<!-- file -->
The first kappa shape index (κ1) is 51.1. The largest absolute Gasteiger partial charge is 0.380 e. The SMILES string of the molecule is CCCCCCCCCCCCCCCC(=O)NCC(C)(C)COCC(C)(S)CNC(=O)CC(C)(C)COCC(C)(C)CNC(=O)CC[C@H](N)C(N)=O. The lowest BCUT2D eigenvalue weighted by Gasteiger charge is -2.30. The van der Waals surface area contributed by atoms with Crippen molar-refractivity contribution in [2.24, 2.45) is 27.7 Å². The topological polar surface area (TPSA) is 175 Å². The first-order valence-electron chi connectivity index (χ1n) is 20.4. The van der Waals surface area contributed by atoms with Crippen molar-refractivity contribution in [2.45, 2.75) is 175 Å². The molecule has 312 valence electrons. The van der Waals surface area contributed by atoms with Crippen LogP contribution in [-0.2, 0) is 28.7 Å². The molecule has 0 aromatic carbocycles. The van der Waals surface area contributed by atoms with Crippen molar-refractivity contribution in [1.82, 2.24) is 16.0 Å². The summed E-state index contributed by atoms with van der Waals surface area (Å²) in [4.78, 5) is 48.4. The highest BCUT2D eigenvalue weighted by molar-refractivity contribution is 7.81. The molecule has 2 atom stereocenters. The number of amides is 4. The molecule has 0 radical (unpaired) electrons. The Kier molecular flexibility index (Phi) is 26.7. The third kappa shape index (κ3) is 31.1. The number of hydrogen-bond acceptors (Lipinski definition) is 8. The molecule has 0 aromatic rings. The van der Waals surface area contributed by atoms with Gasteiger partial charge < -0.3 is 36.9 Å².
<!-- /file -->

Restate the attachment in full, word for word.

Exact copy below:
The first kappa shape index (κ1) is 51.1. The largest absolute Gasteiger partial charge is 0.380 e. The SMILES string of the molecule is CCCCCCCCCCCCCCCC(=O)NCC(C)(C)COCC(C)(S)CNC(=O)CC(C)(C)COCC(C)(C)CNC(=O)CC[C@H](N)C(N)=O. The lowest BCUT2D eigenvalue weighted by Gasteiger charge is -2.30. The van der Waals surface area contributed by atoms with Crippen molar-refractivity contribution in [2.24, 2.45) is 27.7 Å². The topological polar surface area (TPSA) is 175 Å². The first-order valence-electron chi connectivity index (χ1n) is 20.4. The van der Waals surface area contributed by atoms with Crippen molar-refractivity contribution in [2.45, 2.75) is 175 Å². The molecule has 312 valence electrons. The van der Waals surface area contributed by atoms with Crippen LogP contribution in [-0.2, 0) is 28.7 Å². The molecule has 0 aromatic carbocycles. The van der Waals surface area contributed by atoms with Crippen molar-refractivity contribution in [1.82, 2.24) is 16.0 Å². The summed E-state index contributed by atoms with van der Waals surface area (Å²) in [4.78, 5) is 48.4. The highest BCUT2D eigenvalue weighted by molar-refractivity contribution is 7.81. The molecule has 2 atom stereocenters. The number of amides is 4. The molecule has 0 radical (unpaired) electrons. The Kier molecular flexibility index (Phi) is 26.7. The third kappa shape index (κ3) is 31.1. The number of hydrogen-bond acceptors (Lipinski definition) is 8. The molecule has 0 aromatic rings. The van der Waals surface area contributed by atoms with Gasteiger partial charge < -0.3 is 36.9 Å².